The seats at the front of the Metro buses flip up to create a space for your wheelchair, scooter, or walker etc.
Your mobility device must be strapped in facing the front of the bus, except on most RapidRide buses that also have a passive restraint area.
Shoulder and lap belts are not required, but are available upon request.
Use the seat belt-type straps to keep your mobility device steady. Drivers will look to make sure that your device is secured safely before leaving the stop. If you have a mobility device that is difficult to secure, consider contacting Metro's Transit Instruction program for assistance in figuring out the best way to stay safe.
Walkers and other mobility devices should be stored out of the aisle either strapped in or folded and stored under your seat. These devices cannot be used to sit on during your ride.
If you need help securing your mobility device, let the driver know when you get on the bus and they can help.
When you board, let the driver know where you will be exiting–they can then park the bus properly at your stop.
Most buses have a yellow push button strip or red stop request button on the bottom of the priority area’s flip-up seats. About a block before your stop, press the strip button. The STOP REQUESTED sign will light up and a bell will ding. You can ask the driver for the lift/ramp and help with your safety straps.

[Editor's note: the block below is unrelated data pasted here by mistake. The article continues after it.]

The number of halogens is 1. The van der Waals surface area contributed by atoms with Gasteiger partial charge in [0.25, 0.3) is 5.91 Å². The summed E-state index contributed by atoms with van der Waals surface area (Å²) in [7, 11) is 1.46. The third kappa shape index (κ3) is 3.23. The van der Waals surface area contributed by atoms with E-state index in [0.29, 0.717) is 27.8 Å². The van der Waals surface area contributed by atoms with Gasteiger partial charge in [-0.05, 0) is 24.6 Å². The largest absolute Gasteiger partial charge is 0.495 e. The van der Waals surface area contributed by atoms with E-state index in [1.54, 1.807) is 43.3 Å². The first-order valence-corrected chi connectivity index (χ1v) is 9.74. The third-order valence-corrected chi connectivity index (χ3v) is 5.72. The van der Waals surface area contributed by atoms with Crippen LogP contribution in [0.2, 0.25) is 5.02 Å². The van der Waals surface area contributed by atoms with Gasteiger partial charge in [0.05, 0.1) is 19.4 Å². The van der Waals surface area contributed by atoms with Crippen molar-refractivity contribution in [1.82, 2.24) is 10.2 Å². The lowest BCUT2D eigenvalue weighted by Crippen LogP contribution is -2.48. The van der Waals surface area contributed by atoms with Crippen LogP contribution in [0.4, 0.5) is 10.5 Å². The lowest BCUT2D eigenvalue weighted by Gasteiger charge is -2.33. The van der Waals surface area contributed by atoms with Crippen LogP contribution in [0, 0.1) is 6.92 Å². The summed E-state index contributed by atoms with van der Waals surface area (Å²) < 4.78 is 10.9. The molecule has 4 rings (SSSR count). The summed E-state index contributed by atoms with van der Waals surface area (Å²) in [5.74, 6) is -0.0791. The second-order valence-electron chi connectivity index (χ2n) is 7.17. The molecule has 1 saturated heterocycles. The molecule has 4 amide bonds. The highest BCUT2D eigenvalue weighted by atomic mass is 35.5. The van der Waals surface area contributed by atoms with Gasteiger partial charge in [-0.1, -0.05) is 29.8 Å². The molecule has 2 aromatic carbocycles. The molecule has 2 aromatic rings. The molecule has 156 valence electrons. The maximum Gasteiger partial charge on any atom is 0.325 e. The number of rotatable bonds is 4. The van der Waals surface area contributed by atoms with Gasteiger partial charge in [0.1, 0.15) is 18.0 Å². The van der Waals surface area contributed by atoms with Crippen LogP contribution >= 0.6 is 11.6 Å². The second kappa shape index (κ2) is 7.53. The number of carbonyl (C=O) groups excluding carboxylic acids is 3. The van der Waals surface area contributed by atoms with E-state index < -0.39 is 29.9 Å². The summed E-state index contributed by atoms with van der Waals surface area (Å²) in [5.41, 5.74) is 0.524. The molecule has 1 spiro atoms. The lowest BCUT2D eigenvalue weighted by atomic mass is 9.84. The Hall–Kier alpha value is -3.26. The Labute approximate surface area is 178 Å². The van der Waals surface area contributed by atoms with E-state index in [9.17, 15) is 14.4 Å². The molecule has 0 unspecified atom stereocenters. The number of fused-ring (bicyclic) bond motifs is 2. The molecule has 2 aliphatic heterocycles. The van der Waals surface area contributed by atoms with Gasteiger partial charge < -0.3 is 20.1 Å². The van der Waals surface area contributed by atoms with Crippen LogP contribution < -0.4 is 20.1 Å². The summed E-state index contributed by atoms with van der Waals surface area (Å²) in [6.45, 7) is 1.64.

Accessible strollers are not just for children with disabilities. If someone with a disability has a child, they may use the priority seating area for their stroller.
If you have a child with a disability or you yourself have a disability and cannot safely hold your child during the bus ride, you may request that the stroller be secured and your child remain in the stroller. When boarding the bus, an adult should ride the lift up with their child to control the stroller.
Accessible strollers may have a Metro-approved sticker (not required). For more information on how to get a sticker, contact Metro Customer Service.
The use of safety belts is unnecessary for most situations, but you can request one. (Your driver should provide one if your route has a steep uphill or downhill climb.)
We distribute bus identifier kits and special assistance cards.
Riders can request these items by emailing email@example.com. Riders should fill out their special assistance cards before using them.
Blind or DeafBlind riders can also get free transit instruction by calling The Lighthouse for the Blind, Inc. at 206-322-4200 and asking for the Orientation and Mobility department.